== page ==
(Closed) The value of staging a home for sale

posted 6 years ago in Home
Post # 3
7310 posts
Busy Beekeeper
  • Wedding: October 2011 - Bed & Breakfast

As a buyer I never had a problem with looking at an empty house. But I have a pretty active interior decorating imagination, which may play a factor in that.

Post # 4
47202 posts
Honey Beekeeper
  • Wedding: November 1999

@annifer:  Some people do have a hard time visualizing an empty house.

It’s not an issue for me. I really don’t care about a seller’s furniture, artwork etc. I’d rather pay attention to floors in good condition, etc.

You could always try listiing it empty and see how it goes. If you think it would help to have it staged you can always change your mind. You don’t have to have it professionally done at a cost of thousands. Just the basics will do. You can rent a package from one of those furniture rental places.

Post # 5
10452 posts
Sugar Beekeeper
  • Wedding: February 2014

Hmm as a buyer, we saw a couple empty houses and I didn’t mind. I actually preferred that over the regular furniture because it was easier to picture my stuff in there. That being said, I don’t think any of the homes we saw had been professionally staged – just tidied up. 

Post # 6
530 posts
Busy bee

I just recently sold my house and bought a new one (moved into the new place on Tuesday!).  I was not in a similar situation because we waited until the house we were selling was under contract before finding a new house.  We had back to back closings on the same day and moved out of one and into the other the next day.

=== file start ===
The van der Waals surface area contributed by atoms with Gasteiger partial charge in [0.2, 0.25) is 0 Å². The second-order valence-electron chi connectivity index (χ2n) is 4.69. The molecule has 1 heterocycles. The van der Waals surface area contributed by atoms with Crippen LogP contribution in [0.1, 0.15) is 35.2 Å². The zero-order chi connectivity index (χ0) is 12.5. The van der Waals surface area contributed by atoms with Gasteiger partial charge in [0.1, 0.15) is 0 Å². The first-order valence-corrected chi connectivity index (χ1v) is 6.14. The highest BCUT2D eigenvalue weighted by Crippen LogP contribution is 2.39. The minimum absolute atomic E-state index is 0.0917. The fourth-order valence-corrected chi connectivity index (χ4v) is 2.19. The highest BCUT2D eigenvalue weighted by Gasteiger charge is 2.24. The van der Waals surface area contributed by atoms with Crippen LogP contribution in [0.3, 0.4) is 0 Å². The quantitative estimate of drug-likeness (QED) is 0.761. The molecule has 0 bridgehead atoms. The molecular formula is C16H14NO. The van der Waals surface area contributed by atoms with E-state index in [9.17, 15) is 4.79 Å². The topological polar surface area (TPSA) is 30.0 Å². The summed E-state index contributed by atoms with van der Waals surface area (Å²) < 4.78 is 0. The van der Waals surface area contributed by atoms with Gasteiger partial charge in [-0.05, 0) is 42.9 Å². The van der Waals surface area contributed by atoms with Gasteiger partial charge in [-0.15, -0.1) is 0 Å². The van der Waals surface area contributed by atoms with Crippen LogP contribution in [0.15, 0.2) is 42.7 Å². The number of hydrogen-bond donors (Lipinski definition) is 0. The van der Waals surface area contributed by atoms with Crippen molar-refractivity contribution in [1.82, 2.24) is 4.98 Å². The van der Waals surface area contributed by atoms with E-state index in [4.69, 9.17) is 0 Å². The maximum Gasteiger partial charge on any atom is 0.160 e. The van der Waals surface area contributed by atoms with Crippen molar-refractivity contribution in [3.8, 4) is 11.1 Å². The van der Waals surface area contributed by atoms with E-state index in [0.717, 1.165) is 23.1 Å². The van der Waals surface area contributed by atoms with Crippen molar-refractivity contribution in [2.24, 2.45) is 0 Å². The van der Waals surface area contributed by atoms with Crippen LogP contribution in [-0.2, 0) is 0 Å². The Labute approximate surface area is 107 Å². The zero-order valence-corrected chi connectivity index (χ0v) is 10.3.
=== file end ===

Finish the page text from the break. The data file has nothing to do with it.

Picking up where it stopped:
However, when we did sell our realtor told us to remove as much of our stuff as possible and make the space neutral (no pictures, crazy art or weird colored rooms).  His point was you want people to be able to imagine their stuff in the space, which is hard to do if your stuff is overwhelming.  From that perspective, I would guess that an empty house would sell just as fast or faster than a staged home.


Post # 9
708 posts
Busy bee

If you were going to dump some money into an empty home you’re hoping to sell quickly, I’d be inclined to spend it on a meticulous deep cleaning, replacing carpet or resurfacing hardwood, repainting the walls, sprucing up the seasonal landscaping… you get the idea. There are lots of ways to spend that money in actions that add value instead of just illusion.